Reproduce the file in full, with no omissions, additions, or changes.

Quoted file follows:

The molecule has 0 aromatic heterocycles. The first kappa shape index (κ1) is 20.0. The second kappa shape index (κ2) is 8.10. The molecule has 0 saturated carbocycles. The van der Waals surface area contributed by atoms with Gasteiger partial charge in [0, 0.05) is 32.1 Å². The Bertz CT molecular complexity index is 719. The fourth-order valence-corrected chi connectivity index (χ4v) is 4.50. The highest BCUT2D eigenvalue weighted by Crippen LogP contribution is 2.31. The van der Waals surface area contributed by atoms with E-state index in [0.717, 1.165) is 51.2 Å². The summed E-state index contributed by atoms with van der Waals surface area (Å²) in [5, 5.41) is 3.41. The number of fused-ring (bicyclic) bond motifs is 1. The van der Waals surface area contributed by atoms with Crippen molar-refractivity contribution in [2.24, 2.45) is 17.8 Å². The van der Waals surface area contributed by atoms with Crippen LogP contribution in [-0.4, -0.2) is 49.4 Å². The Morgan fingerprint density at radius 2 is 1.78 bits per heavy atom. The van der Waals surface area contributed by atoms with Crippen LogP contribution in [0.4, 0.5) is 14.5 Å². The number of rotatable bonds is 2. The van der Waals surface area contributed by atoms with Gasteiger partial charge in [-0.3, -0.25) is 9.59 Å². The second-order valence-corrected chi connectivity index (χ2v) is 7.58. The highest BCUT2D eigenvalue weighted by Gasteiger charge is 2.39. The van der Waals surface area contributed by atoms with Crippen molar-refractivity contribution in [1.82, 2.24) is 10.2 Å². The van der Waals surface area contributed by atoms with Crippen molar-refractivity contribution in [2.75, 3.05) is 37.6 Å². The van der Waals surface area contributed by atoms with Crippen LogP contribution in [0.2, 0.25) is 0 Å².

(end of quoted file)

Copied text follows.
The molecule has 0 aromatic heterocycles. The first kappa shape index (κ1) is 20.0. The second kappa shape index (κ2) is 8.10. The molecule has 0 saturated carbocycles. The van der Waals surface area contributed by atoms with Gasteiger partial charge in [0, 0.05) is 32.1 Å². The Bertz CT molecular complexity index is 719. The fourth-order valence-corrected chi connectivity index (χ4v) is 4.50. The highest BCUT2D eigenvalue weighted by Crippen LogP contribution is 2.31. The van der Waals surface area contributed by atoms with E-state index in [0.717, 1.165) is 51.2 Å². The summed E-state index contributed by atoms with van der Waals surface area (Å²) in [5, 5.41) is 3.41. The number of fused-ring (bicyclic) bond motifs is 1. The van der Waals surface area contributed by atoms with Crippen molar-refractivity contribution in [2.24, 2.45) is 17.8 Å². The van der Waals surface area contributed by atoms with Crippen LogP contribution in [-0.4, -0.2) is 49.4 Å². The Morgan fingerprint density at radius 2 is 1.78 bits per heavy atom. The van der Waals surface area contributed by atoms with Crippen LogP contribution in [0.4, 0.5) is 14.5 Å². The number of rotatable bonds is 2. The van der Waals surface area contributed by atoms with Gasteiger partial charge in [-0.3, -0.25) is 9.59 Å². The second-order valence-corrected chi connectivity index (χ2v) is 7.58. The highest BCUT2D eigenvalue weighted by Gasteiger charge is 2.39. The van der Waals surface area contributed by atoms with Crippen molar-refractivity contribution in [1.82, 2.24) is 10.2 Å². The van der Waals surface area contributed by atoms with Crippen molar-refractivity contribution in [2.75, 3.05) is 37.6 Å². The van der Waals surface area contributed by atoms with Crippen LogP contribution in [0.2, 0.25) is 0 Å².